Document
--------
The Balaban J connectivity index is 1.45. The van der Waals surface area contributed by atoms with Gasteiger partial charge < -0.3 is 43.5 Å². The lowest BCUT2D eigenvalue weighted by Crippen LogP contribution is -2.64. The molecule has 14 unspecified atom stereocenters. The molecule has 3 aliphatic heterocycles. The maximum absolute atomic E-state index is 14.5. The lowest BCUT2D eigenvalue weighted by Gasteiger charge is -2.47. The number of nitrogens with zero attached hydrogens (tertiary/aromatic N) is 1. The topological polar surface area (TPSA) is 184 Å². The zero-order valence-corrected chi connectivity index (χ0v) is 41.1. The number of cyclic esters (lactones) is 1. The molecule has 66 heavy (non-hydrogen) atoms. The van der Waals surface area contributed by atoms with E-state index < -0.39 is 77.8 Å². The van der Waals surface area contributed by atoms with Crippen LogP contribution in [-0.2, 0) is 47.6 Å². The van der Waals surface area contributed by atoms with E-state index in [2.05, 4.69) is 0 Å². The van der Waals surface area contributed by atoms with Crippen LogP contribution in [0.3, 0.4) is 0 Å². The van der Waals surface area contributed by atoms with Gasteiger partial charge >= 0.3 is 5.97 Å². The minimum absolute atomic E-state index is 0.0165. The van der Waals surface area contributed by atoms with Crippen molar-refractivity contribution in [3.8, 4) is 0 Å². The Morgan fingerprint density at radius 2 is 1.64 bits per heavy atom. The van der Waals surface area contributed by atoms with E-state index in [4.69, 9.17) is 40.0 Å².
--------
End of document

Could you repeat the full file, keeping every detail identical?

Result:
The Balaban J connectivity index is 1.45. The van der Waals surface area contributed by atoms with Gasteiger partial charge < -0.3 is 43.5 Å². The lowest BCUT2D eigenvalue weighted by Crippen LogP contribution is -2.64. The molecule has 14 unspecified atom stereocenters. The molecule has 3 aliphatic heterocycles. The maximum absolute atomic E-state index is 14.5. The lowest BCUT2D eigenvalue weighted by Gasteiger charge is -2.47. The number of nitrogens with zero attached hydrogens (tertiary/aromatic N) is 1. The topological polar surface area (TPSA) is 184 Å². The zero-order valence-corrected chi connectivity index (χ0v) is 41.1. The number of cyclic esters (lactones) is 1. The molecule has 66 heavy (non-hydrogen) atoms. The van der Waals surface area contributed by atoms with E-state index < -0.39 is 77.8 Å². The van der Waals surface area contributed by atoms with Crippen LogP contribution in [-0.2, 0) is 47.6 Å². The van der Waals surface area contributed by atoms with E-state index in [2.05, 4.69) is 0 Å². The van der Waals surface area contributed by atoms with Crippen LogP contribution in [0.3, 0.4) is 0 Å². The van der Waals surface area contributed by atoms with Gasteiger partial charge >= 0.3 is 5.97 Å². The minimum absolute atomic E-state index is 0.0165. The van der Waals surface area contributed by atoms with Crippen molar-refractivity contribution in [3.8, 4) is 0 Å². The Morgan fingerprint density at radius 2 is 1.64 bits per heavy atom. The van der Waals surface area contributed by atoms with E-state index in [4.69, 9.17) is 40.0 Å².